Inhibitors of the protein EZH2 are effective against cancers with SMARCB1 mutations such as rhabdoid tumors in children. However, these drugs are subject to treatment resistance. Scientists at St. Jude Children’s Research Hospital have identified a novel drug target that may help overcome resistance to EZH2 inhibitors. A paper on the work appeared today in Molecular Cell.
Rhabdoid tumor is a rare cancer that occurs in children. It can grow in the kidneys and soft tissues (malignant rhabdoid tumor) or in the brain (atypical teratoid rhabdoid tumor). These cancers have a characteristic loss of SMARCB1 (a mutation where the gene and the protein it creates is missing).
Previous work by corresponding author of the study Charles W.M. Roberts, M.D., Ph.D., St. Jude Comprehensive Cancer Center director, showed that inhibitors of EZH2 are effective against cancers with SMARCB1 mutations. EZH2 is a component of the Polycomb repressive complex, a multi-protein machine that silences gene expression at specific genes.
The EZH2 inhibitor Tazemetostat is U.S. Food and Drug Administration (FDA) approved for cancers with SMARCB1 mutations. Roberts’ work inspired further investigations and then clinical trials of the EZH2 inhibitor Tazemetostat, which ultimately resulted in FDA approval for its use in cancers that carry SMARCB1 mutations.
Resistance, where a cancer cell finds a way to circumvent a drug’s effect, is a common problem that can make therapies ineffective. In the current study, Roberts’ team investigated the mechanisms cancer uses to resist EZH2 inhibitor treatment. The scientists used CRISPR screens in SMARCB1-mutant rhabdoid tumor cells to identify potential resistance mechanisms.
“This study illuminates how chromatin regulators interact to control transcription,” Roberts said. “It not only helps us understand this aggressive childhood cancer but also offers insight into treating cancers that carry activating mutations in EZH2.”
Chromatin regulation holds the key
Chromatin is a complex of DNA and protein tightly compacted inside cells. Chromatin must unwind to turn genes on and off in closely regulated processes. Cancers often carry mutations that affect the SWI/SNF chromatin remodeling complex, of which loss of SMARCB1 is one example.
The study showed that loss of the chromatin regulator NSD1 caused EZH2 inhibitor resistance. The researchers showed how NSD1 coordinates transcriptional control and expanded their understanding of the relationship between SWI/SNF and Polycomb. When cancers have a loss of SMARCB1 and are treated with an EZH2 inhibitor, the genes that cause the cell to differentiate are turned back on.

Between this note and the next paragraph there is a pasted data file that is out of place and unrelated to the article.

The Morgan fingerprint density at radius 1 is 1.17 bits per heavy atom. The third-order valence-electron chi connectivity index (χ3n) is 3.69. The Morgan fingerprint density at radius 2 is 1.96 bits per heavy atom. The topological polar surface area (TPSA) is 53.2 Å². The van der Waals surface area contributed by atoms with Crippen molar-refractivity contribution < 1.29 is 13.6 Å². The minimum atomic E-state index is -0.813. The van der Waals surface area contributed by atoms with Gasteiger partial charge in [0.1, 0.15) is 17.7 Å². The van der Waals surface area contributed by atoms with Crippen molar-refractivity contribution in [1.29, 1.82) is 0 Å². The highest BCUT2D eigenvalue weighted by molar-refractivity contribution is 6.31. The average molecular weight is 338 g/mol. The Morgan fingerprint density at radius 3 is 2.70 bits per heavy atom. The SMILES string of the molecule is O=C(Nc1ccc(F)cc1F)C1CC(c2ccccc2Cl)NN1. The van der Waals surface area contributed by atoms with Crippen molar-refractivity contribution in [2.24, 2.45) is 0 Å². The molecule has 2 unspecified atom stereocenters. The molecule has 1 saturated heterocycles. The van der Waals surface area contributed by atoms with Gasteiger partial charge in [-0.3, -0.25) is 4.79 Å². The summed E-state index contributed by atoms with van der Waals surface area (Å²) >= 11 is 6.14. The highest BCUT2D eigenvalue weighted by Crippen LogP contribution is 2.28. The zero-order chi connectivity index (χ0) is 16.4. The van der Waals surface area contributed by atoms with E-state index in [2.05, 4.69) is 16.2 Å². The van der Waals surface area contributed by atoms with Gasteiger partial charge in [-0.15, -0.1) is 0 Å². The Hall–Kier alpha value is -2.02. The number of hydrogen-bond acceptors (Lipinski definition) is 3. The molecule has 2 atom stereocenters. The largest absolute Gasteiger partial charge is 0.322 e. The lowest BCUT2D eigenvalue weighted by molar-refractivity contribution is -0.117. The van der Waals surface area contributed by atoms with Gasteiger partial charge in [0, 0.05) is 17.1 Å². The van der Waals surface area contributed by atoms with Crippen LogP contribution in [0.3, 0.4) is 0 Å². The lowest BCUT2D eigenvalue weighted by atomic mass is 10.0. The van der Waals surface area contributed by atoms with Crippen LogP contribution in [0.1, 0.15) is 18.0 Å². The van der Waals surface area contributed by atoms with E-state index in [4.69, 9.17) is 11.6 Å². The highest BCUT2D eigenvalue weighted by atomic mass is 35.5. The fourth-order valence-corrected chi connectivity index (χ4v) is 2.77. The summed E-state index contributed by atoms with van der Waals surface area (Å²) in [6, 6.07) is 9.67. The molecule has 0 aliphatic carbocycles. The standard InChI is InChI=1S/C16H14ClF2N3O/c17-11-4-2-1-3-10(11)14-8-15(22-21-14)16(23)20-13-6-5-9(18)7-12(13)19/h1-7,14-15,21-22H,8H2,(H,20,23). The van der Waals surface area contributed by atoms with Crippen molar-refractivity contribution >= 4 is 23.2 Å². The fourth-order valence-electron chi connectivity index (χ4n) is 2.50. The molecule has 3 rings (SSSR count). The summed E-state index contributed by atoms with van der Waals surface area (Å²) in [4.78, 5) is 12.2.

“We discovered that NSD1 is that critical next step after EZH2 inhibition to focus on in terms of getting this drug to be effective and understanding how the transcriptional network gets activated,” said first author Yiannis Drosos, Ph.D., St. Jude Oncology Department. “We know NSD1 is doing that by placing a very specific mark on chromatin, so we started thinking how can we get around it?”
The researchers found that the cells need NSD1 to turn on the genes that are activated by EZH2 inhibition such that loss of NSD1 results in resistance to EZH2 inhibition. To circumvent the resistance the scientists looked to a gene that opposes NSD1 function. The researchers showed that inhibiting this gene, called KDM2A, restored sensitivity of the cancer cells to EZH2 inhibition.
This finding extends beyond rhabdoid tumor to any cancer with a loss of SMARCB1, such as some lymphomas. Currently there is not an inhibitor of KDM2A ready for clinical use, but the findings may support development by a pharmaceutical company in the future.
The work was part of the St. Jude Collaborative Research Consortium on Chromatin Regulation in Pediatric Cancer. Through the collaborative, investigators at different institutions conduct research that requires the expertise of scientists with different specialties streamlining and speeding up progress.
Authors and funding
The study’s authors are Federica Piccioni and David Root, Broad Institute of MIT and Harvard; Natarajan Bhanu and Benjamin Garcia, University of Pennsylvania; and Jacquelyn Myers, Beisi Zu, Kaeli Mathias, Emma Beane, Sandi Radko-Juettner, Robert Mobley, Margaret Larsen, Xiaotu Ma, Jonathan Low, Baranda Hansen, Samuel Peters, Sandeep Dhanda, Taosheng Chen, Santhosh Upadhyaya, Shondra Pruett-Miller and Janet Partridge of St. Jude.
The study was supported by grants from the National Cancer Institute (R01CA113794, R01CA172152, R01CA196539, CCSG2P30CA021765, and F31CA261150); CURE AT/RT Now, Garret B. Smith Foundation, and ALSAC, the fundraising and awareness organization of St. Jude.
St. Jude Children's Research Hospital
St. Jude Children's Research Hospital is leading the way the world understands, treats and cures childhood cancer, sickle cell disease, and other life-threatening disorders. It is the only National Cancer Institute-designated Comprehensive Cancer Center devoted solely to children. Treatments developed at St. Jude have helped push the overall childhood cancer survival rate from 20% to 80% since the hospital opened more than 60 years ago. St. Jude shares the breakthroughs it makes to help doctors and researchers at local hospitals and cancer centers around the world improve the quality of treatment and care for even more children. To learn more, visit stjude.org, read St. Jude Progress blog, and follow St. Jude on social media at @stjuderesearch.